To write the songs on their current CD “Metamorphosis,” the members of Papa Roach returned to the unique setting where the band created its 2006 CD, “The Paramour Sessions.”
That CD was named after the Los Angeles mansion — the Paramour — where the band wrote and recorded that previous album.
The mansion-turned-studio has gained a reputation for what might be gently described as its atmosphere. The 14-bedroom house was once owned by silent movie star Antonio Moreno and oil heiress Daisy Canfield. After dying in an auto accident in 1933, Canfield was buried on the property, and some musicians who have used the Paramour say it’s haunted.
In an interview on the “Gauntlet” Web site, for instance, former Papa Roach drummer Dave Buckner said during the making of “The Paramour Sessions,” the band heard footsteps and people singing in the house, while doors would open and close by themselves.
But as Papa Roach singer Jacoby Shaddix noted in a recent phone interview, at least in writing the songs for “Metamorphosis,” the mood in the Paramour was more settled, if for no other reason than some changes in the lives of the band members.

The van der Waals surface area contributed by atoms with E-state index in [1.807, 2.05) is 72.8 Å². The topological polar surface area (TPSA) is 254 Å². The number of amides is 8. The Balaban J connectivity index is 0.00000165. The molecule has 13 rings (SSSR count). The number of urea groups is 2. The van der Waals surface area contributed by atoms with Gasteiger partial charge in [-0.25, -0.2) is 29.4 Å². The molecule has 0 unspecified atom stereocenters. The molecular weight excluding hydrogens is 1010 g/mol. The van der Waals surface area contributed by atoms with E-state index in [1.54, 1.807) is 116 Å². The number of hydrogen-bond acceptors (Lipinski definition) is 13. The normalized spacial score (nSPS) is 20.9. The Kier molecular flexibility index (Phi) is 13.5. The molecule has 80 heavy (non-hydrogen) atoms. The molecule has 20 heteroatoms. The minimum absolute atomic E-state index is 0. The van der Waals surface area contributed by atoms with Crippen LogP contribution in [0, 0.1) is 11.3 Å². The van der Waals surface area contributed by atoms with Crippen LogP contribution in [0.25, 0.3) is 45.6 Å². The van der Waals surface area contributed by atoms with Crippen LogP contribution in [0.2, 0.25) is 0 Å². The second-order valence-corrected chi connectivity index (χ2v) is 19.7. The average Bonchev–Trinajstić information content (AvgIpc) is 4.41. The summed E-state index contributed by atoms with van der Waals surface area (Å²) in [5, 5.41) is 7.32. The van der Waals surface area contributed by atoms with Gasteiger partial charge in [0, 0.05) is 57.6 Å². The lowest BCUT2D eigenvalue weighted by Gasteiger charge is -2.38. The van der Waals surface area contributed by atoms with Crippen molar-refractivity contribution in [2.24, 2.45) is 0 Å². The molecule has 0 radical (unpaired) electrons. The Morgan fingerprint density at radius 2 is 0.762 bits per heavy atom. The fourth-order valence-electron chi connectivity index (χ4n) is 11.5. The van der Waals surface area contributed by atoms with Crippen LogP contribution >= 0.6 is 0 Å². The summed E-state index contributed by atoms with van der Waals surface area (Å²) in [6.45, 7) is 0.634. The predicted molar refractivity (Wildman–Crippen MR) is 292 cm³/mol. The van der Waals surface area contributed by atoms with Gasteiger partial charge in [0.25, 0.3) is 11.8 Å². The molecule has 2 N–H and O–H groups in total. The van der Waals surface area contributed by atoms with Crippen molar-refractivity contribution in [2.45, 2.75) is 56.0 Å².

“This time in the Paramour there was a lot more peace amongst the band, I mean, personal and in between each other,” Shaddix said. “When we made ‘The Paramour Sessions,’ it was a tumultuous time for the band. Everybody was in chaos. Dave Buckner was going through a divorce, (guitarist) Tobin (Esperance) was falling in love with another woman and he was splitting up with his ex-lady. Me, I’m a alcoholic addict. We were all just in personal chaos. That was ‘The Paramour Sessions.’ And it was a little more stable this time, which was a trip.”